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What to Know About Hearing Loss

What to Know About Hearing Loss

by

Richard Diedrichs

Copyright 2017

 

 

 

 

 

 

 

 

 

 

 

 

 

 

 

 

 

 

 

 

 

 

I live on one of the outlying Hawaiian islands. People here sing out for the ‘aina, the land. We have respect for the sacred environment. Then I walk along the road and a motorcycle drives by with a roar that removes me not only from paradise, but from space and time. A motorcycle can emit as many as 110 decibels of noise. Above 120 decibels, I could suffer permanent hearing loss. Once hearing is gone, it cannot be restored.

The U.S. Center for Disease Control (CDC) considers hearing loss and prevention a critical health concern. Noise pollution can be devastating. In some people, it causes anxiety, hypertension and heart disease, damage to the hearing of the fetus during pregnancy, learning and language development in children, and isolation and depression. Treatment for hearing loss costs tens of billions of dollars yearly.

The CDC explains how loud noise causes damage. When I walk along the road and the motorcycle’s loud noise enters my ear, the hair cells in my inner ear bend like blades of grass. These cells relay electric signals along the auditory nerve to the brain. The damage done to my hair cells would normally stop after the motorcycle moves on. The hair cells stand up again. If I have repeated exposure to the motorcycle’s roar, or other loud noises, or the noise is excessive, the hair cells do not reinvigorate. They die. Once the cells, membranes, or nerves are permanently damaged, they cannot be brought back. At this point in time, there is no natural or medical cure for hearing loss, merely aids.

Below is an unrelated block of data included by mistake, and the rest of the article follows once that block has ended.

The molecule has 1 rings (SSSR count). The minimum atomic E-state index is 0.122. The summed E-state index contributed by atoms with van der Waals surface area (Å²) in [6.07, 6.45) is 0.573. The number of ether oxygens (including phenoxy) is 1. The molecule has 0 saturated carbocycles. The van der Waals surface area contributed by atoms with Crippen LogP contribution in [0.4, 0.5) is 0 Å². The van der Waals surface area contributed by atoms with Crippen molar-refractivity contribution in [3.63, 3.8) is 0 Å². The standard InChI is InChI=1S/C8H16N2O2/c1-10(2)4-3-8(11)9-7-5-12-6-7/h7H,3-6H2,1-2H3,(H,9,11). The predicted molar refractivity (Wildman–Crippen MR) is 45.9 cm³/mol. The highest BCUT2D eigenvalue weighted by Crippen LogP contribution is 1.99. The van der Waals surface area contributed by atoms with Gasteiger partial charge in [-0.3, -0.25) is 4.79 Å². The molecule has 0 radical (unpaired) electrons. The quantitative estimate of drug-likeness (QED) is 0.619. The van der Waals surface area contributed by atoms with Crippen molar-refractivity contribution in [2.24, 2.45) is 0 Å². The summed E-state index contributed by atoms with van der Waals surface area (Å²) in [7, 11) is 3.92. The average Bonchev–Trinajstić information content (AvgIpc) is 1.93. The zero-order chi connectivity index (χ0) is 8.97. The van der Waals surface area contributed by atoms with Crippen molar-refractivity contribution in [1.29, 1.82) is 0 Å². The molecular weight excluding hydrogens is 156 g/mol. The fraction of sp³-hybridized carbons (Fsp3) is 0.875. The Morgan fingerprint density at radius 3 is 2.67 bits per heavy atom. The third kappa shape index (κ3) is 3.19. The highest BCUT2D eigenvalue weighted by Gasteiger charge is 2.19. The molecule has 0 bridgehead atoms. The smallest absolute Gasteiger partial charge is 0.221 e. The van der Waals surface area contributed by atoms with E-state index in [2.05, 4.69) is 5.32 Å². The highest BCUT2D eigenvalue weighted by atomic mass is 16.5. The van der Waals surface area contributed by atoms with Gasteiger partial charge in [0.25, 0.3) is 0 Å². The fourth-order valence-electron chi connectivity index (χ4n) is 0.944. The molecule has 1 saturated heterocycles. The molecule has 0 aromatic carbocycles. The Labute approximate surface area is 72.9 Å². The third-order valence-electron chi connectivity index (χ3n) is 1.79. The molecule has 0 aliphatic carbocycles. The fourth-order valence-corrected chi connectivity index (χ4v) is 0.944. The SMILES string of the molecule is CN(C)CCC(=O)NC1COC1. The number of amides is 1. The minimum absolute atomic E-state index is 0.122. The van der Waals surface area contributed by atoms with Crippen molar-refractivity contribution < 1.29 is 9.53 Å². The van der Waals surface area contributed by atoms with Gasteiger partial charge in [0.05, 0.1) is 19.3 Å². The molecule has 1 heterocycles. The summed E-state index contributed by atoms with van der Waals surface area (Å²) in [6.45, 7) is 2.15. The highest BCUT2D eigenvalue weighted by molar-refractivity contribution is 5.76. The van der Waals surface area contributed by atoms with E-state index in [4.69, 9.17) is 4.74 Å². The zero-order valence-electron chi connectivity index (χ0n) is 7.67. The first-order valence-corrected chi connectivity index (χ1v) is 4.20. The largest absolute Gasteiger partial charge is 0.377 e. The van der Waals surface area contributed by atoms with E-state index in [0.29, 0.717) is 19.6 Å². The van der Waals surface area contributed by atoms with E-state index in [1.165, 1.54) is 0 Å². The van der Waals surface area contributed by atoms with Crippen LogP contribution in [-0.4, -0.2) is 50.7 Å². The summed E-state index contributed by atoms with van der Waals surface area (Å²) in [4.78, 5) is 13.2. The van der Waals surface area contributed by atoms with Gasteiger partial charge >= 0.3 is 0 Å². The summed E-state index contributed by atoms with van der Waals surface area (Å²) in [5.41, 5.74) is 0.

If my hearing is permanently damaged by excessive noise, I might not be able to hear my wife talk to me in a crowded restaurant. If the hearing loss continues, due to repeated exposure, I would eventually not to be able to hear her talk to me in the quiet of our living room.

If I was genetically or individually sensitive to noise, had a chronic condition such as diabetes or hypertension, had suffered an ear injury, or taken certain medications, I could be at-risk for noise-induced hearing loss.

The CDC provides 10 signs of hearing loss.

*Speech and other sounds seem muffled.

*Difficulty hearing high-pitched sounds (e.g., birds, doorbells, telephones, and alarm clocks)

*Difficulty understanding conversations when you are in a place with background noise, such as a restaurant

*Difficulty understanding speech over the phone

*Trouble distinguishing speech consonants, such as s and f, p and t, or sh and th)

*Asking others to speak slowly and clearly

*Asking others to speak loudly or repeat what they said

*Turning up the volume of the television or radio

*Ringing in the ears

*Hypersensitivity to certain sounds

The best way to avoid hearing loss is to prevent it. The CDC estimates that about 70% of people exposed to loud noise never or seldom wear hearing protection. Use earplugs, protective earmuffs, or noise-cancelling headphones. Avoid noisy places (or noisy machines) if you can. Modulate the volume on earbuds or headphones.

Regular exams are important for early detection of hearing loss. A doctor can refer to an audiologist, a hearing specialist, when there is a history of exposure to loud noise, a change in hearing, or reports of diminished hearing from family members or friends. Children can be tested before they enter school or when there is concern about hearing.

As I walk along the road through the Hawaiian ‘aina, wearing my tank top, swim suit and flip-flops, I don’t carry earplugs or protective ear muffs. When the loud motorcycle blasts by, I stick my fingers in my ear. We do what we can to protect our hearing.

 


What to Know About Hearing Loss

  • ISBN: 9781370955565
  • Author: Richard Diedrichs
  • Published: 2017-06-19 02:05:08
  • Words: 619
What to Know About Hearing Loss What to Know About Hearing Loss